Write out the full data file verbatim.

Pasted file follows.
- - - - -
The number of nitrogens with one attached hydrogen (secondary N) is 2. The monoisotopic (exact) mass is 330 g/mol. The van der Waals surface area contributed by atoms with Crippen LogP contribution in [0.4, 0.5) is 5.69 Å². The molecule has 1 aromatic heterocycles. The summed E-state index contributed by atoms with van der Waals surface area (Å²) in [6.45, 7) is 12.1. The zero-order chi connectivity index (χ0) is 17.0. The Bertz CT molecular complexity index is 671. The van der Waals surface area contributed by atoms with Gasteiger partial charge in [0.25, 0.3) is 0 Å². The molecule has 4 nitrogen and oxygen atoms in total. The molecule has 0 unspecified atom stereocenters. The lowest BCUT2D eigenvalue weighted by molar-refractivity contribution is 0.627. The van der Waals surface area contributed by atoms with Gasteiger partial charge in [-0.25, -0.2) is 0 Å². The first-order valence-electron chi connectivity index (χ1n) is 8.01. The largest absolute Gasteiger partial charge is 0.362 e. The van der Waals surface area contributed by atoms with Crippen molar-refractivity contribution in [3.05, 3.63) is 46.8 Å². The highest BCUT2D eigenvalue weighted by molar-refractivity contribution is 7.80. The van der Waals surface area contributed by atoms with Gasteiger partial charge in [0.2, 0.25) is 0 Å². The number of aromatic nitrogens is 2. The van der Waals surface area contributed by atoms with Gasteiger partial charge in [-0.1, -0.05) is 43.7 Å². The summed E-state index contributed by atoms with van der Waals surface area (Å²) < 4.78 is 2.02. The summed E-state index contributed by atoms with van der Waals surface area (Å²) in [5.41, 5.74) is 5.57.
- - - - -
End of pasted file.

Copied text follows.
The number of nitrogens with one attached hydrogen (secondary N) is 2. The monoisotopic (exact) mass is 330 g/mol. The van der Waals surface area contributed by atoms with Crippen LogP contribution in [0.4, 0.5) is 5.69 Å². The molecule has 1 aromatic heterocycles. The summed E-state index contributed by atoms with van der Waals surface area (Å²) in [6.45, 7) is 12.1. The zero-order chi connectivity index (χ0) is 17.0. The Bertz CT molecular complexity index is 671. The van der Waals surface area contributed by atoms with Gasteiger partial charge in [0.25, 0.3) is 0 Å². The molecule has 4 nitrogen and oxygen atoms in total. The molecule has 0 unspecified atom stereocenters. The lowest BCUT2D eigenvalue weighted by molar-refractivity contribution is 0.627. The van der Waals surface area contributed by atoms with Gasteiger partial charge in [-0.25, -0.2) is 0 Å². The first-order valence-electron chi connectivity index (χ1n) is 8.01. The largest absolute Gasteiger partial charge is 0.362 e. The van der Waals surface area contributed by atoms with Crippen molar-refractivity contribution in [3.05, 3.63) is 46.8 Å². The highest BCUT2D eigenvalue weighted by molar-refractivity contribution is 7.80. The van der Waals surface area contributed by atoms with Gasteiger partial charge in [0.2, 0.25) is 0 Å². The number of aromatic nitrogens is 2. The van der Waals surface area contributed by atoms with Gasteiger partial charge in [-0.1, -0.05) is 43.7 Å². The summed E-state index contributed by atoms with van der Waals surface area (Å²) < 4.78 is 2.02. The summed E-state index contributed by atoms with van der Waals surface area (Å²) in [5.41, 5.74) is 5.57.